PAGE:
That men are from Mars and women are from Venus is universally agreed upon. As opposite as they seem to be in character, are their dietary requirements also different from each other? It has been found that due to the different functions that the bodies of men and women perform, their nutrient requirements differ significantly in quantity, though not in quality. This means that men and women need the same nutrients but in different quantities as per their physical needs.
Men and women also approach eating very differently from each other. For men, eating is a functional action, food satisfies hunger but for women, food is attached to their emotions. So, the food trigger for men is hunger, but for women, the trigger can be happiness, sadness, depression, confusion as well as, of course, hunger. If they go on a diet, their bodies need different amounts of exercise to reach their goals.
Let us first look at the differences that men and women have physiologically.
How are men’s and women’s bodies different?
Externally, the bodies of men and women are mostly similar with some differences which exist due to the different functions that they perform. Men have more of testosterone, which is the male sex hormone, while women have more of oestrogen, which is the female sex hormone. Testosterone causes men to grow more than women and have more muscles, whereas oestrogen makes women develop breasts and hips. So, men are generally larger and more muscular than women while women tend to store more fat. Generally, men store fat in the abdomen area and women in the hips.
How do the dietary requirements for men and women differ?
Men and women essentially need the same nutrients but they need them in different quantities. By the time boys are ten years old they have started gaining muscle at a greater rate than girls. Adult men have 20% more muscle than women. In terms of diet, this means that an average adult male needs 2800 calories daily in comparison to an adult female’s requirement of 2000 calories. 15 to 20% of these calories should come from proteins for both sexes, while 30 to 35% of daily calorie intake should come from fat. The rest should come from carbohydrates.
There are significant differences in the requirements of some nutrients for men and women. Read on to find out some of the main differences in dietary requirements for men and women.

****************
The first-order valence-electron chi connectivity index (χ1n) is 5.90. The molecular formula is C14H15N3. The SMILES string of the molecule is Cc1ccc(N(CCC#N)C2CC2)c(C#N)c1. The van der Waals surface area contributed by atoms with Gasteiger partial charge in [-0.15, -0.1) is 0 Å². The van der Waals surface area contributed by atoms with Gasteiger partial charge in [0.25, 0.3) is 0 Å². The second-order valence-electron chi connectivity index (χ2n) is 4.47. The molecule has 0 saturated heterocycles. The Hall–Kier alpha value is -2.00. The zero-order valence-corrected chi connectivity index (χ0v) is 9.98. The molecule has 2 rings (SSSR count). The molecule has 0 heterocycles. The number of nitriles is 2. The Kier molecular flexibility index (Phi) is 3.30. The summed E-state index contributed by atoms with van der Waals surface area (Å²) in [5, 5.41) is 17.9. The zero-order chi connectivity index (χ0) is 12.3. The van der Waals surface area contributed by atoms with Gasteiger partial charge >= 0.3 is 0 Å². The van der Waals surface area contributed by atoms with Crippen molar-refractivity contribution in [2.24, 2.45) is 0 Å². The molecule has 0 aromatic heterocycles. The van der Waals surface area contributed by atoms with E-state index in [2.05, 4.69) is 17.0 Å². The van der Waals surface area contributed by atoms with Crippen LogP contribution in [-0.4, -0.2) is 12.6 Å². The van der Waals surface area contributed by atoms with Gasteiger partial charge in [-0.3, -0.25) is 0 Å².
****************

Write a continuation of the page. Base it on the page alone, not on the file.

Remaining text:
Calcium is the main mineral in our bones and teeth and hence is vital for everyone. As babies, calcium is needed for the proper growth and development of the bones. Until the age of twenty-one, calcium is added to the bones and physical growth takes place. After this age growth takes the backseat and calcium is required for maintenance of the bones. Women, however, need more of calcium than men during pregnancy and lactation. During pregnancy, the growing baby needs calcium to grow, which it takes from the mother. So, the mother’s calcium intake needs to be supplemented. During lactation, too, calcium intake has to be increased so that adequate and good quality milk can be produced.
When a woman reaches the age of menopause, her oestrogen production is drastically reduced. This causes her to lose calcium from the bones which results in bones becoming weaker unless the calcium is somehow replaced. So, a woman at various stages of life needs more calcium than men and this should be included in her diet. Women below the age of fifty, need 1000mg of calcium per day. This increases to 1200mg per day for women above fifty. Milk and milk products and other calcium sources should be a regular part of a woman’s diet to meet her requirements.
In men, it has been noted that too much calcium increases the risk of prostate cancer. Men need to keep their calcium intake to 800mg per day.
Vitamins: An optimum quantity of each of the thirteen essential vitamins is needed by everyone for the proper functioning of their bodies. Vitamins need to come from food as the human body cannot manufacture vitamins. Some vitamins are more important than others especially in the diet of women.
i) Folic acid, a synthetic form of vitamin B, is very important because its deficiency leads to serious birth defects like neural tube defects and Spina Bifida. Folic acid supplements are prescribed to women when they are pregnant, but as the vitamin is needed in the early stages of formation of the embryo, it is important that the diet of women contain folates (the natural form of the vitamin) even before the pregnancy is detected. Folates can be added to the diet by eating a lot of green leafy vegetables, liver and legumes. Men too need this vitamin in their diet, as folic acid is known to lower the risk of dementia, stroke and heart disease but for them, folic acid is not as vital as it is for women.
ii) Vitamin D is another essential vitamin which is very important for women as it helps the body absorb calcium from food. As mentioned before, adequate calcium intake is very important at certain stages of a woman’s life. Vitamin D, therefore, becomes important as the calcium cannot be utilised by the body without it. The liver converts vitamin D into its active form called calciferol before it can perform its function of aiding the intestines absorb calcium. During pregnancy and post menopause, vitamin D should be taken religiously to prevent osteoporosis in women. Our bodies can manufacture this vitamin in the presence of sunlight, but almost 60% of women have been found to be deficient in vitamin D. Large quantities of vitamin D is found in fish oils and it can also be taken as supplements. As it is an oil soluble vitamin, it should always be taken with food.